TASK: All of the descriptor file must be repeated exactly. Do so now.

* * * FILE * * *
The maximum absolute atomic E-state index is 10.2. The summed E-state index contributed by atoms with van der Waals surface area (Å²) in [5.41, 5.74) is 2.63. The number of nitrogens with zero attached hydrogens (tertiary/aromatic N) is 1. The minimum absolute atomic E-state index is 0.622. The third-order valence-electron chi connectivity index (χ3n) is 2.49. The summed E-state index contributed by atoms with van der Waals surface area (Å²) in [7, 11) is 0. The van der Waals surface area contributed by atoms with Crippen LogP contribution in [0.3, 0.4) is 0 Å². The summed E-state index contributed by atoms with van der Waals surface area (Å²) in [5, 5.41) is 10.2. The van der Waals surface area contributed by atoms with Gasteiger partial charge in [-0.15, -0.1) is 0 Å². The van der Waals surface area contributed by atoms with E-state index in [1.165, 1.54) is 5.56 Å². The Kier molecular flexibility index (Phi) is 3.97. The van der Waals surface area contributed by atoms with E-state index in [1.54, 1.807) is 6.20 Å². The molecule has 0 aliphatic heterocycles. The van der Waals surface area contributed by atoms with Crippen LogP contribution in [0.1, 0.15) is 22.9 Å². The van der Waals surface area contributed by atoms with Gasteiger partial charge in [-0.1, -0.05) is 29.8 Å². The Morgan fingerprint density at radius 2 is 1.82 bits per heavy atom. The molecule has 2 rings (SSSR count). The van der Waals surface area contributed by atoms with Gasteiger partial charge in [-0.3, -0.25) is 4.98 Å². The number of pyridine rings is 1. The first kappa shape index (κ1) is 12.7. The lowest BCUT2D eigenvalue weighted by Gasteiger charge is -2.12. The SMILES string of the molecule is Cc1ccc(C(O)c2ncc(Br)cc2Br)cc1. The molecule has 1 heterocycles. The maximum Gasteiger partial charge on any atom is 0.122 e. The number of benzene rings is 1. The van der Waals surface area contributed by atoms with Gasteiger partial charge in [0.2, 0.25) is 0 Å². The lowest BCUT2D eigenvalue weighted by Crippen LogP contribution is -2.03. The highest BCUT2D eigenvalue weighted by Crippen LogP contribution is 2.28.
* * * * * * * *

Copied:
The maximum absolute atomic E-state index is 10.2. The summed E-state index contributed by atoms with van der Waals surface area (Å²) in [5.41, 5.74) is 2.63. The number of nitrogens with zero attached hydrogens (tertiary/aromatic N) is 1. The minimum absolute atomic E-state index is 0.622. The third-order valence-electron chi connectivity index (χ3n) is 2.49. The summed E-state index contributed by atoms with van der Waals surface area (Å²) in [7, 11) is 0. The van der Waals surface area contributed by atoms with Crippen LogP contribution in [0.3, 0.4) is 0 Å². The summed E-state index contributed by atoms with van der Waals surface area (Å²) in [5, 5.41) is 10.2. The van der Waals surface area contributed by atoms with Gasteiger partial charge in [-0.15, -0.1) is 0 Å². The van der Waals surface area contributed by atoms with E-state index in [1.165, 1.54) is 5.56 Å². The Kier molecular flexibility index (Phi) is 3.97. The van der Waals surface area contributed by atoms with E-state index in [1.54, 1.807) is 6.20 Å². The molecule has 0 aliphatic heterocycles. The van der Waals surface area contributed by atoms with Crippen LogP contribution in [0.1, 0.15) is 22.9 Å². The van der Waals surface area contributed by atoms with Gasteiger partial charge in [-0.1, -0.05) is 29.8 Å². The Morgan fingerprint density at radius 2 is 1.82 bits per heavy atom. The molecule has 2 rings (SSSR count). The van der Waals surface area contributed by atoms with Gasteiger partial charge in [-0.3, -0.25) is 4.98 Å². The number of pyridine rings is 1. The first kappa shape index (κ1) is 12.7. The lowest BCUT2D eigenvalue weighted by Gasteiger charge is -2.12. The SMILES string of the molecule is Cc1ccc(C(O)c2ncc(Br)cc2Br)cc1. The molecule has 1 heterocycles. The maximum Gasteiger partial charge on any atom is 0.122 e. The number of benzene rings is 1. The van der Waals surface area contributed by atoms with Gasteiger partial charge in [0.2, 0.25) is 0 Å². The lowest BCUT2D eigenvalue weighted by Crippen LogP contribution is -2.03. The highest BCUT2D eigenvalue weighted by Crippen LogP contribution is 2.28.